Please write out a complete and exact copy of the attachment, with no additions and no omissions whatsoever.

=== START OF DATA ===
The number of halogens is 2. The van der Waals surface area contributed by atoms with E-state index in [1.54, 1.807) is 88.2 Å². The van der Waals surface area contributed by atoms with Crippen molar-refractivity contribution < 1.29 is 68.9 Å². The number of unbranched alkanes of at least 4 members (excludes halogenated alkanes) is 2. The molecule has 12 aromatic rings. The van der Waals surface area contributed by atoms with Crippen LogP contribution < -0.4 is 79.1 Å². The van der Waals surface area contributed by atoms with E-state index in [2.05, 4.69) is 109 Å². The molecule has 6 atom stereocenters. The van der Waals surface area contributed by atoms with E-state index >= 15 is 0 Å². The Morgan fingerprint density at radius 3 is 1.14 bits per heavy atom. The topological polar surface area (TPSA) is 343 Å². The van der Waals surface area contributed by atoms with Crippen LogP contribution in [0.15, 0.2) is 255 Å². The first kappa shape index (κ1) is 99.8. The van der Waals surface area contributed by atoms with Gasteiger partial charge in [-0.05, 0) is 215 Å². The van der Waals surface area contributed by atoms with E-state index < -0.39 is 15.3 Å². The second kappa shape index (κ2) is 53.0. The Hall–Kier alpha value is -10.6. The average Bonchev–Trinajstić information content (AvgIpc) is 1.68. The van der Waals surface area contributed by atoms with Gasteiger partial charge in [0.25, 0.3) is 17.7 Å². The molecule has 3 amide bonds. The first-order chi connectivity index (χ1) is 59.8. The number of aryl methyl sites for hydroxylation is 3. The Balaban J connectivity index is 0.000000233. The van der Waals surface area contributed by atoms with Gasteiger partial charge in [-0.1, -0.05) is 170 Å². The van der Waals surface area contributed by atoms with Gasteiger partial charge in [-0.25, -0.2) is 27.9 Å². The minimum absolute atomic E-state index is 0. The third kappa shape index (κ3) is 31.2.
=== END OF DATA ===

The number of halogens is 2. The van der Waals surface area contributed by atoms with E-state index in [1.54, 1.807) is 88.2 Å². The van der Waals surface area contributed by atoms with Crippen molar-refractivity contribution < 1.29 is 68.9 Å². The number of unbranched alkanes of at least 4 members (excludes halogenated alkanes) is 2. The molecule has 12 aromatic rings. The van der Waals surface area contributed by atoms with Crippen LogP contribution < -0.4 is 79.1 Å². The van der Waals surface area contributed by atoms with E-state index in [2.05, 4.69) is 109 Å². The molecule has 6 atom stereocenters. The van der Waals surface area contributed by atoms with E-state index >= 15 is 0 Å². The Morgan fingerprint density at radius 3 is 1.14 bits per heavy atom. The topological polar surface area (TPSA) is 343 Å². The van der Waals surface area contributed by atoms with Crippen LogP contribution in [0.15, 0.2) is 255 Å². The first kappa shape index (κ1) is 99.8. The van der Waals surface area contributed by atoms with Gasteiger partial charge in [-0.05, 0) is 215 Å². The van der Waals surface area contributed by atoms with E-state index < -0.39 is 15.3 Å². The second kappa shape index (κ2) is 53.0. The Hall–Kier alpha value is -10.6. The average Bonchev–Trinajstić information content (AvgIpc) is 1.68. The van der Waals surface area contributed by atoms with Gasteiger partial charge in [0.25, 0.3) is 17.7 Å². The molecule has 3 amide bonds. The first-order chi connectivity index (χ1) is 59.8. The number of aryl methyl sites for hydroxylation is 3. The Balaban J connectivity index is 0.000000233. The van der Waals surface area contributed by atoms with Gasteiger partial charge in [-0.1, -0.05) is 170 Å². The van der Waals surface area contributed by atoms with Gasteiger partial charge in [-0.25, -0.2) is 27.9 Å². The minimum absolute atomic E-state index is 0. The third kappa shape index (κ3) is 31.2.